Salzburg Festival (6) – Schubert: Schade/Buchbinder, 24 August 2013

Haus für Mozart

Die schöne Müllerin
Michael Schade (tenor)
Rudolf Buchbinder (piano)
Michael Schade’s tenor, especially at this stage in his career, would have to be reckoned something of an acquired taste. His is not a beautiful sound, but the problem goes beyond that; I am not sure that I have heard anyone sing so great a proportion of a recital in his head voice, with a generous helping of quasi-falsetto. That said, he was evidently concerned to recount a narrative, and was dramatically engaged throughout. One probably had to ‘make allowances’, but ultimately there was something moving to his performance as a whole. Likewise Rudolf Buchbinder’s Schubert proved short on charm, even at times on sensitivity. Yet, if one put oneself in the right frame of mind, of receptivity, there were insights to be gleaned.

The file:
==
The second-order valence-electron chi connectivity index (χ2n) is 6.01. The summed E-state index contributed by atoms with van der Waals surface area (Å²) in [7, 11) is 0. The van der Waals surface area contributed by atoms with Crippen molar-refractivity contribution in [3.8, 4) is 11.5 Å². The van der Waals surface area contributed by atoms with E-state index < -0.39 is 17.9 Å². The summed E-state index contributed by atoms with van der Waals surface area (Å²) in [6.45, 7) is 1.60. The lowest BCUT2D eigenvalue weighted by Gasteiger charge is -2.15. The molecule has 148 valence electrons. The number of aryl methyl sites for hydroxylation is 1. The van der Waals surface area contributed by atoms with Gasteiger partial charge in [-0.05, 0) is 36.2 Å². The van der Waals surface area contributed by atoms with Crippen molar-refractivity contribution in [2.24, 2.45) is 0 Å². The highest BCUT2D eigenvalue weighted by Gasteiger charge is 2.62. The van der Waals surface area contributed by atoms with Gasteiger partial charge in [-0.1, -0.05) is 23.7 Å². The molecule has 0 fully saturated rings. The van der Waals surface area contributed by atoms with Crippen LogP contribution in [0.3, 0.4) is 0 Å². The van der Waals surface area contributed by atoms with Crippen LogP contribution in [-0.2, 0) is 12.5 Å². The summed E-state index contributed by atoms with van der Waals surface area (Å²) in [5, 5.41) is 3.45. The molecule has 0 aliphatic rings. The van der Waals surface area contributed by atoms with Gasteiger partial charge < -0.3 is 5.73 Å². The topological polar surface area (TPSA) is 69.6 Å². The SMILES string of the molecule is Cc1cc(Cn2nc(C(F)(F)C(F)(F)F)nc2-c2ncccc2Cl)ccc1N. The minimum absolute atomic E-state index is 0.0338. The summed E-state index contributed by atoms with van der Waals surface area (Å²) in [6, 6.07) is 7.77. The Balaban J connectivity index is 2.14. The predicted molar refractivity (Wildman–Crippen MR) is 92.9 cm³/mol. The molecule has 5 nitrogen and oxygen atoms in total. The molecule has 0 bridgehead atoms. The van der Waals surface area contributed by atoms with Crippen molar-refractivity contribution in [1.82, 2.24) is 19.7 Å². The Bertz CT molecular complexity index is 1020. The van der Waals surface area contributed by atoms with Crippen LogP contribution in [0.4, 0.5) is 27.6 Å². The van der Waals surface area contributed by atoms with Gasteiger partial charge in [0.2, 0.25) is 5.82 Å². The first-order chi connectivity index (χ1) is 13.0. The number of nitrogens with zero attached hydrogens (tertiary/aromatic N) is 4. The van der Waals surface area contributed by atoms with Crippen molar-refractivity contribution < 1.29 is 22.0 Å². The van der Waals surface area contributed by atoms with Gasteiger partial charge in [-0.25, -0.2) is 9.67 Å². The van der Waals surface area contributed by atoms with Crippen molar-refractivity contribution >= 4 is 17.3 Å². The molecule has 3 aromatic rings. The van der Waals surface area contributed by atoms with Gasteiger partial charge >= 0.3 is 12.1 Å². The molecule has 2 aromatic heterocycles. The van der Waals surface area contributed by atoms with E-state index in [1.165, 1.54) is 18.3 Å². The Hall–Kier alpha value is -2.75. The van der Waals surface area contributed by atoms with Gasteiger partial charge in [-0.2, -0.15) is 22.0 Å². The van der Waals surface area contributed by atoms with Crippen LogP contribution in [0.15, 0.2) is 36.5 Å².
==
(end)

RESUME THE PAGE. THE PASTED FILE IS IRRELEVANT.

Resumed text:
For instance, the muscular, almost Beethovenian playing with which ‘Das Wandern’ opened may or may not have been apposite, but it certainly had me thinking about the text and possible readings. The lack of sentimentality from both performers here was to a certain degree refreshing, and the way in which both moved to a (relative) hush in the final two stanzas was far from unconvincing. Buchbinder’s accents in ‘Halt!’ might have been closer to what one might have expected, once again, in Beethoven, but the creaking of the mill wheel could also be discerned. Moreover, the instrumental inevitability he imparted to the following ‘Danksagung an den Bach’ offered a strong impression of fatalism to the story’s development, even at this early stage. If only Schade had been more restrained there – and elsewhere – in his use of head voice, though his dramatic faltering in ‘Am Feierabend’ certainly grabbed the attention. The ghostliness and defiance of the final two lines, in which the maiden wishes us all good night, looked forward to ‘Der Doppelgänger’. The quasi-operatic delivery of ‘Ungeduld’, however, seemed misconceived; Schubert’s ‘drama’ is not the same as Verdi’s, still less that of Verdi with a distinctly non-Verdian voice